Is it true that superconducting electromagnets don't need any power? So... energy to created a magnetic field via a superconductor would be zero?
They have to be at very low temperatures, that takes a lot of energy.
The ATLAS Barrel Toroid was first cooled down over a six-week period in July-August to reach –269°C . It was then powered up step-by-step to higher and higher currents, reaching 21 thousand amps for the first time during the night of 9 November. This is 500 amps above the current needed to produce the nominal magnetic field. Afterwards, the current was switched off and the stored magnetic energy of 1.1 GigaJoules, the equivalent of about 10 000 cars travelling at 70km/h, has now been safely dissipated, raising the cold mass of the magnet to –218°C.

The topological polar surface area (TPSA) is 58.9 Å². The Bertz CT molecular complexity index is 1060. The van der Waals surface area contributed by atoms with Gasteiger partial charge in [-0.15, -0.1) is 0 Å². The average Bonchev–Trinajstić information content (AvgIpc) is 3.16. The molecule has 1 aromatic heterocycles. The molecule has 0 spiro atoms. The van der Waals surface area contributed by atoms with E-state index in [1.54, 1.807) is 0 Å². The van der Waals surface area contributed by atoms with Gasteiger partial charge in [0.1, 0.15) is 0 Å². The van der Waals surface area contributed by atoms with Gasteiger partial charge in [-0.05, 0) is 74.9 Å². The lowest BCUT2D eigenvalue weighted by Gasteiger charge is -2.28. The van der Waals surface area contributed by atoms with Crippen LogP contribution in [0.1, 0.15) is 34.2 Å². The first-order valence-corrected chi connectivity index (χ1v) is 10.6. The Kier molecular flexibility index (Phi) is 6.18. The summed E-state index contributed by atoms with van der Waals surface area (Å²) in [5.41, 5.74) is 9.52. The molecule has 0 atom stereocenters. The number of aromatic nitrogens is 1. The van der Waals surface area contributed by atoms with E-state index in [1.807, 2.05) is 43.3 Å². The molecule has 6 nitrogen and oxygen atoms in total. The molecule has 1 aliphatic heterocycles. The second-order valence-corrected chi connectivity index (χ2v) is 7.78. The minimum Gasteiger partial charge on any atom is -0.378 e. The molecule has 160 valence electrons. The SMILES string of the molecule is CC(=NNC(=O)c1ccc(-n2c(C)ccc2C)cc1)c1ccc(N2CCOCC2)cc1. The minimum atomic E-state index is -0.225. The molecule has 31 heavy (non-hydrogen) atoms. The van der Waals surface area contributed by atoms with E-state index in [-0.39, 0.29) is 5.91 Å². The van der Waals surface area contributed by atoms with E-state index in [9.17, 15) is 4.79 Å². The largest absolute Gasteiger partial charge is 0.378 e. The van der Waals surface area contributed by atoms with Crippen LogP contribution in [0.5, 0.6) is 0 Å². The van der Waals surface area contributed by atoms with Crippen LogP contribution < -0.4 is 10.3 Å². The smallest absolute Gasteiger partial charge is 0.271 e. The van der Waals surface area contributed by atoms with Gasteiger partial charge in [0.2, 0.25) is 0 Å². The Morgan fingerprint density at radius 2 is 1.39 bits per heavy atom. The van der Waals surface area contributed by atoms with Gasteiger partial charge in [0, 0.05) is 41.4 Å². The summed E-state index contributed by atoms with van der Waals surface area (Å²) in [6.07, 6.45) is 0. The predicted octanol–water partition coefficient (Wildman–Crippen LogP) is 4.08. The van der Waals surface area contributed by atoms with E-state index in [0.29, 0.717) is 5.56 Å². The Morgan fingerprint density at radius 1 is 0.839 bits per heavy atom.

So it also takes a lot of energy to build up the magnetic field and the energy is stored ; one has to be careful in switching off that disaster does not happen.
Since resistance is zero, does that also mean that the time it takes for current to flow & for the magnetic field to induce is instantaneous?
There is the bound of the velocity of light, for everything. Nothing is instantaneous in electromagnetism of anything else.
The issue of self-inductance is irrelevant?
In charging the magnet and in a controlled quench it is relevant.